2003 Men's NCAA Tourney 2003 Men's NCAA Tourney

Closer Look

Blake's missed dunk foreshadowed final shot

Posted: Saturday March 29, 2003 2:29 AM
  Steve Blake, Alan Anderson Steve Blake brought Maryland back, but couldn't knock down the final shot. AP

By Mike Finger, Special to

SAN ANTONIO, Texas -- When Steve Blake got his hands on the ball with just under 11 minutes remaining in the South Regional semifinals on Friday night, everything was already beginning to slip away.

Marylandís hopes of defending its national championship were fading. The Terrapinsí swagger was disappearing. Any fear of the turtle was long gone.

And yet as Blake stole a pass, broke ahead of the pack at midcourt and soared into the Alamodome air for a dunk without a defender in sight, it was as if Maryland still had some magic left.

But in a bit of foreshadowing, Blake's dunk attempt wound up much like the Terpsí comeback effort overall -- just a bit short.

Despite moments of promise that lingered all the way to the final buzzer, Maryland never came up with the crowning blow that so many college basketball fans had grown accustomed to seeing from Gary Williamsí team over the past three years.

So great was the aura surrounding the Terps that it was as if everyone in the Alamodome fully expected Blakeís desperation 3-pointer to go in as time expired in Michigan Stateís 60-58 victory.

"I still thought we were going to win with 4.7 seconds left," Williams said, referring to the time remaining before Marylandís final possession. "When Steve took the shot, I thought it was going in."

Friday, March 28, 2003
Tournament Central | Live Scoreboard On Site
• Brackets: Main | Challenge
• Closer Look: Michigan St.-Maryland
• Mandel: Roy Williams' soap opera
• Layden: All shall be revealed
• Tourney Pickoff: Saturday | Sunday
 Friday's Games
No. 1 Oklahoma 65, No. 12 Butler 54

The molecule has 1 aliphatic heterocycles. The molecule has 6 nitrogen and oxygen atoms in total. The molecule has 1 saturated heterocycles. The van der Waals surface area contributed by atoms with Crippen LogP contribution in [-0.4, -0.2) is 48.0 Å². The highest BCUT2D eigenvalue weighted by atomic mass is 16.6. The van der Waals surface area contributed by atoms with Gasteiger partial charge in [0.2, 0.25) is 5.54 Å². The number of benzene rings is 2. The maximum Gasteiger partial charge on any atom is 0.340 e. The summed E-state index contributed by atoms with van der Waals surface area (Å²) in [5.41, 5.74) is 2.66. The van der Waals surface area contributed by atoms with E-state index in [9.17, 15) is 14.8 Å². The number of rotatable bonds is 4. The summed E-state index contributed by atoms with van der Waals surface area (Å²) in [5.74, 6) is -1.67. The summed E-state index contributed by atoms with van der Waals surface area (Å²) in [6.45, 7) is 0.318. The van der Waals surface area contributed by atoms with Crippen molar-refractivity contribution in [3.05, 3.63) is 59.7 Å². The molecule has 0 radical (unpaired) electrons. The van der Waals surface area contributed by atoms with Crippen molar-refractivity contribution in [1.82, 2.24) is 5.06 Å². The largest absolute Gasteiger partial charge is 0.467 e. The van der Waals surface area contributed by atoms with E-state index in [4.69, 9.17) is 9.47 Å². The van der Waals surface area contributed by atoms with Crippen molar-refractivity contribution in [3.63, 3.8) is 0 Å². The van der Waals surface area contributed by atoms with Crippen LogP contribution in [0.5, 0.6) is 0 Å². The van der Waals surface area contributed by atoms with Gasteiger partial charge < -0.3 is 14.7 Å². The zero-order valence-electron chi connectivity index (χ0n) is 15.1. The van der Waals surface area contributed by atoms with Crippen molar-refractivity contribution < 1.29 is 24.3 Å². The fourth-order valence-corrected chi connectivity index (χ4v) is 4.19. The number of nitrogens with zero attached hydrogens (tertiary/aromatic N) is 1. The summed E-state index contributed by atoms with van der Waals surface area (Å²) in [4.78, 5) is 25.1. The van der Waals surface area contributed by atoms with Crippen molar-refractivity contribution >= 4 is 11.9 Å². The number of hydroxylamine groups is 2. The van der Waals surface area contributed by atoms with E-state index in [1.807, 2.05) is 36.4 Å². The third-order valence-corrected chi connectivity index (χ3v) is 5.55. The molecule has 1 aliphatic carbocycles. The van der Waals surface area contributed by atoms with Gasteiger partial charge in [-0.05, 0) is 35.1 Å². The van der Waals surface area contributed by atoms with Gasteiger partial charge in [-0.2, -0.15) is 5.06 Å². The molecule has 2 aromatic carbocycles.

No. 3 Syracuse 79, No. 10 Auburn 78
No. 1 Texas 82, No. 5 UConn 78
No. 7 Michigan St. 60, No. 6 Maryland 58
 Saturday's Games
No. 3 Marquette vs. No. 1 Kentucky, 4:40 p.m.
No. 2 Kansas vs. No. 1 Arizona, 7:05 p.m.
  Complete Daily Schedule
* Texas bench critical in victory
* Sampson: Sooners learned lessons
* Collison garners praise
* Wildcats feel fortunate

"I was thinking, 'We're going to win the game again,'" Blake said. "I was definitely thinking positive thoughts. The sign of a champion is never giving up."

But surprisingly enough, the young, inexperienced Spartans had confidence to match, even after they blew a 14-point lead by committing five turnovers in a four-minute span late in the second half.

Immediately after Maryland took its first lead of the game with 3:45 remaining, Michigan State buckled down. The Spartans closed off the driving lanes that had opened for the Terps in the preceding minutes, then turned to a baby-faced freshman, who proved he could handle pressure.

Not only did Paul Davis score all of Michigan Stateís last six points, but he also did so under incredible duress. A spinning floater with a hand in his face to put the Spartans up by a point with 2:50 left. A driving dunk with the shot clock winding down, tying the score with 59 seconds remaining. And then, after one Maryland defender grabbed him by the jersey and another cut off the right baseline, a twirling bank shot to give the Spartans the lead for good.

"He stepped up to the plate and made some big-time plays," MSU forward Alan Anderson said.

"Those [last] two plays would have never happened if I hadnít gotten two great passes," said Davis, who came off the bench to lead the Spartans with 13 points. "That last play wasnít even designed for me."

Nonetheless, it certainly impressed MSU coach Tom Izzo, who looked nothing short of relieved after the game.

"He made an incredibly athletic play, to go in the air and get it to go in," Izzo said. "But letís face it -- we got a little lucky."

Mike Finger covers college basketball for the San Antonio Express-News. He is a regular contributor to

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